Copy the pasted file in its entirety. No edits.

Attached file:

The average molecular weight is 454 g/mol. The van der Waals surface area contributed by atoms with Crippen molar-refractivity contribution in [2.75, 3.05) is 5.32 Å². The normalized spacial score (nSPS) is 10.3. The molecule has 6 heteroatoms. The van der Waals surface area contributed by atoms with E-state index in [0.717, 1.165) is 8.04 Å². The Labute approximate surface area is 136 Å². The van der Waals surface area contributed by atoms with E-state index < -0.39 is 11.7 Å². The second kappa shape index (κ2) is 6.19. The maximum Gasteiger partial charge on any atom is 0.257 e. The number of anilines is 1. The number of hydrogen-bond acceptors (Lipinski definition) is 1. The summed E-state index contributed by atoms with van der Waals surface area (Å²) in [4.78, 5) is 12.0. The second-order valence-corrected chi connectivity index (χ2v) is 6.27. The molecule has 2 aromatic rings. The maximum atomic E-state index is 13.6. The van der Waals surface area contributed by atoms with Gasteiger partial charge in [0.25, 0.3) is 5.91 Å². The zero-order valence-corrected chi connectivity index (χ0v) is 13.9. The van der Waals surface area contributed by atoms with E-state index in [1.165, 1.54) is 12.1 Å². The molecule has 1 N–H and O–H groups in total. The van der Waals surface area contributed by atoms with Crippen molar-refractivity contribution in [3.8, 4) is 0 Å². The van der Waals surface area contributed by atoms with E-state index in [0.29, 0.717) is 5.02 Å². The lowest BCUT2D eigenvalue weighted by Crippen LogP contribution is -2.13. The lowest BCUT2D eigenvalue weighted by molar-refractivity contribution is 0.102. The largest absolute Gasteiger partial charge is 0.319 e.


The average molecular weight is 454 g/mol. The van der Waals surface area contributed by atoms with Crippen molar-refractivity contribution in [2.75, 3.05) is 5.32 Å². The normalized spacial score (nSPS) is 10.3. The molecule has 6 heteroatoms. The van der Waals surface area contributed by atoms with E-state index in [0.717, 1.165) is 8.04 Å². The Labute approximate surface area is 136 Å². The van der Waals surface area contributed by atoms with E-state index < -0.39 is 11.7 Å². The second kappa shape index (κ2) is 6.19. The maximum Gasteiger partial charge on any atom is 0.257 e. The number of anilines is 1. The number of hydrogen-bond acceptors (Lipinski definition) is 1. The summed E-state index contributed by atoms with van der Waals surface area (Å²) in [4.78, 5) is 12.0. The second-order valence-corrected chi connectivity index (χ2v) is 6.27. The molecule has 2 aromatic rings. The maximum atomic E-state index is 13.6. The van der Waals surface area contributed by atoms with Gasteiger partial charge in [0.25, 0.3) is 5.91 Å². The zero-order valence-corrected chi connectivity index (χ0v) is 13.9. The van der Waals surface area contributed by atoms with E-state index in [1.165, 1.54) is 12.1 Å². The molecule has 1 N–H and O–H groups in total. The van der Waals surface area contributed by atoms with Crippen molar-refractivity contribution in [3.8, 4) is 0 Å². The van der Waals surface area contributed by atoms with E-state index in [0.29, 0.717) is 5.02 Å². The lowest BCUT2D eigenvalue weighted by Crippen LogP contribution is -2.13. The lowest BCUT2D eigenvalue weighted by molar-refractivity contribution is 0.102. The largest absolute Gasteiger partial charge is 0.319 e.